DANIEL Bentley's penalty saving heroics at Wembley were inspired by the shot-stopper not wanting to take one.

Bentley saved two penalties to help Southend United see off Wycombe Wanderers in the League Two play-off final, five years ago today.

And Bentley was eager to keep out the Chairboys so he did not have to step forward himself.

“It really was getting to the point where I thought I need to save one here otherwise I’m taking one and the pressure of doing that would have killed me,” said Bentley.

“Saving them is my job but taking one is something else and I didn’t fancy that at all.

“Maybe if it was an FA Cup tie or something like that I’d be all over it but at Wembley trying to get promotion, that’s another ball game.

“I just had to save one because I didn’t want to take one.”

Blues eventually triumphed 7-6 on penalties.

But Bentley, who came through the youth ranks at Roots Hall, did not initially realise he had kept out Sam Wood’s spot-kick to secure promotion for the Shrimpers.

“There was initially a moment where I thought I had touched it in,” said Bentley.

“I was thinking ‘oh you’re joking and this is becoming another level of nervous now’.

“But I turned round and the ball was in front of me so it was only then I realised.

“I can’t remember how I felt and it was really weird.

“I just felt I was in a bubble because I was so focused on what I was doing.

I don’t think I’ve ever felt like that before but it was amazing.

“It’s one of the best days of my life and getting promoted with my boyhood, hometown club is something that will stay with me forever.”

However, it was nearly so different for Bentley.

Wycombe broke the deadlock five minutes into extra time when a free-kick from Joe Jacobson bounced back off the woodwork before deflecting in off of Bentley.

And the custodian feared the fortunate goal was set to decide the final.

“For that to happen in the biggest game of my career to date was tough and I was thinking I’ve cost the team the game here,” said Bentley.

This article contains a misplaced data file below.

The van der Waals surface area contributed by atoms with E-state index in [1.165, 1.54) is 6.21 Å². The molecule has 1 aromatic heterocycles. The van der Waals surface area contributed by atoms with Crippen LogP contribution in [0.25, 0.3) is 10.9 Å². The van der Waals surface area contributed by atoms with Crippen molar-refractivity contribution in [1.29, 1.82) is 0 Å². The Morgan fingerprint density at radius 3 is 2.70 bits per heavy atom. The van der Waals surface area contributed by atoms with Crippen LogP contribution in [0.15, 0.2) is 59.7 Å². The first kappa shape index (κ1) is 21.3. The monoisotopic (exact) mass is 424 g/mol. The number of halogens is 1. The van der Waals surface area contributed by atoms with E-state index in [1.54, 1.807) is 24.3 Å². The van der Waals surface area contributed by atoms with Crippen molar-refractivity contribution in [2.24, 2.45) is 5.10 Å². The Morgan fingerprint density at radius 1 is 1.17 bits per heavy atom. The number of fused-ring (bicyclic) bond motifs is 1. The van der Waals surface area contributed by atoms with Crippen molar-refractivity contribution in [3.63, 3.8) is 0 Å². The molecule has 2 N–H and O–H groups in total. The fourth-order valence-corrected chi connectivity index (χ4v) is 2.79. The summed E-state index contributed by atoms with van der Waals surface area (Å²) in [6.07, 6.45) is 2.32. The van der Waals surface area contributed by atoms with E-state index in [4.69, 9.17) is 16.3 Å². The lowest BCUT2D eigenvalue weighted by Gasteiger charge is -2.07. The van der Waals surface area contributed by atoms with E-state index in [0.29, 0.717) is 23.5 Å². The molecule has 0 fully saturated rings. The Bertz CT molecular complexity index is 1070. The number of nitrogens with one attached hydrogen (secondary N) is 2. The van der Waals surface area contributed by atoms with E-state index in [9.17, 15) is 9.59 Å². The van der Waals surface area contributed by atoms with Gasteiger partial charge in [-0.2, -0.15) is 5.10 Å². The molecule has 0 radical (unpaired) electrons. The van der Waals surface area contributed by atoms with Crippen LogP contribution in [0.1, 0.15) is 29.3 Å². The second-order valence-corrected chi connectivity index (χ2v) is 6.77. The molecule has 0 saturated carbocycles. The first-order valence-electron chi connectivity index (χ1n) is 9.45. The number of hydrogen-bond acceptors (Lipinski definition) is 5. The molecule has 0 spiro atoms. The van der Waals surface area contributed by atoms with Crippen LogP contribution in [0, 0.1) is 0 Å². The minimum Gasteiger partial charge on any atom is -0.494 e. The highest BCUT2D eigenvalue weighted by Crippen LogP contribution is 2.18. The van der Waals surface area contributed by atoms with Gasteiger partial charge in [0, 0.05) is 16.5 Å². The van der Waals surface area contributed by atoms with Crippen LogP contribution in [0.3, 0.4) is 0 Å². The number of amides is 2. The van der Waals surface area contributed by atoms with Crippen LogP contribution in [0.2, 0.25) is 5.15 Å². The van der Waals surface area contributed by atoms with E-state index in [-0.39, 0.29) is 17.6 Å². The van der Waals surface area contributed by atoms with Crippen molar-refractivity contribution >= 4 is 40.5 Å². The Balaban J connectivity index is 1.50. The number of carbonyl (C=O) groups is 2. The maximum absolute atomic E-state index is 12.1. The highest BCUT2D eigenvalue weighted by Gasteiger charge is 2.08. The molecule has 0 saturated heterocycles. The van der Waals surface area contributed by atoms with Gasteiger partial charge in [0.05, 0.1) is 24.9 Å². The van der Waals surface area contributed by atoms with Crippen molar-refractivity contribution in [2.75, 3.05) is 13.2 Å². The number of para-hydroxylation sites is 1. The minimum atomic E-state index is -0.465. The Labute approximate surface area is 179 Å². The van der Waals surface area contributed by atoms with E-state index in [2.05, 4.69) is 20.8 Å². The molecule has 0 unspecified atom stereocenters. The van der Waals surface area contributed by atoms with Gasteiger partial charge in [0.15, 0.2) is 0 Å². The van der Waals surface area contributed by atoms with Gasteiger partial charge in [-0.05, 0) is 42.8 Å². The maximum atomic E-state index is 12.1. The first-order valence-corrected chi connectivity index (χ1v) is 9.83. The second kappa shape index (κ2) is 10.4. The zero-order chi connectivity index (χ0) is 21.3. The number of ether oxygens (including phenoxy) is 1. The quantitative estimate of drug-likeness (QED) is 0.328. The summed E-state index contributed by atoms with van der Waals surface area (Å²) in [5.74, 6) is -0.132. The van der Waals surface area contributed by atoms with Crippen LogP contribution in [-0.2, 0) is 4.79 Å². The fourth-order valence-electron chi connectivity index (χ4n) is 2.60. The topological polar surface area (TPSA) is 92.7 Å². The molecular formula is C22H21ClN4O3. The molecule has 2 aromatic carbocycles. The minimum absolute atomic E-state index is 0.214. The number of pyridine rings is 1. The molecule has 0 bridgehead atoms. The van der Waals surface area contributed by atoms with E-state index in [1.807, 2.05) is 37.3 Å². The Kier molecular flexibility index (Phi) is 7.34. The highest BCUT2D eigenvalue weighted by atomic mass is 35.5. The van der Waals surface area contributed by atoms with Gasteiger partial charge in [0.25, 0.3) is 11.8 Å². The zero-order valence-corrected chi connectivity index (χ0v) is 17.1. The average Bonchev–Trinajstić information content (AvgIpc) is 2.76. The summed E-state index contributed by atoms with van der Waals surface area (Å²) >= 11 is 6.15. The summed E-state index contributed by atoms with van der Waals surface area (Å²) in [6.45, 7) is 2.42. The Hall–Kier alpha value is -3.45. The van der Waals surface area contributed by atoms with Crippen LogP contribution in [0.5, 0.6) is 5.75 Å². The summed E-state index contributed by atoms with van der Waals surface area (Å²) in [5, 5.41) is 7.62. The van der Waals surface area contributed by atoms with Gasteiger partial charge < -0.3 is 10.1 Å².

“But in the end I got to have a positive say in it and it’s the stuff dreams are made of.”

A late equaliser from Joe Pigott took the tie to penalties where Bentley took centre stage.

And he was regularly reminded of his saves during a three year spell with Brentford.

“When I was at Brentford I would drive past Wembley quite regularly and every time I did I got goosebumps because I’d be thinking about the play-off final,” said Bentley.

“It was the best day of my footballing career and I’ve still got the videos of my family all in bits crying.

“It’s crazy to think it’s five years ago already but you have to think it was written in the stars.

“You could get a top author to write a crazy football story and I think even they would struggle to come up with the way things unfolded.”

And Bentley has his own permanent reminders from the game.

“The shirt, the gloves, an array of pictures and the front cover of the programme are all framed in my lounge,” said the 26-year-old, who is now with Bristol City.

“My missus got it done for me for Christmas one year and it still takes pride of place.”

But Bentley is still reluctant to let his winner’s medal out of his sight.

“My medal is still loose because I’m a bit frightened to give it to anybody, “said Bentley.

“There’s a guy in Southend who does all my framing and he’s class but I can’t ever imagine giving anyone that medal and having it out of my sight.

“It’s so precious to me that I don’t think I could ever let it go.

“I think I’m going to have to learn to do the frames myself!”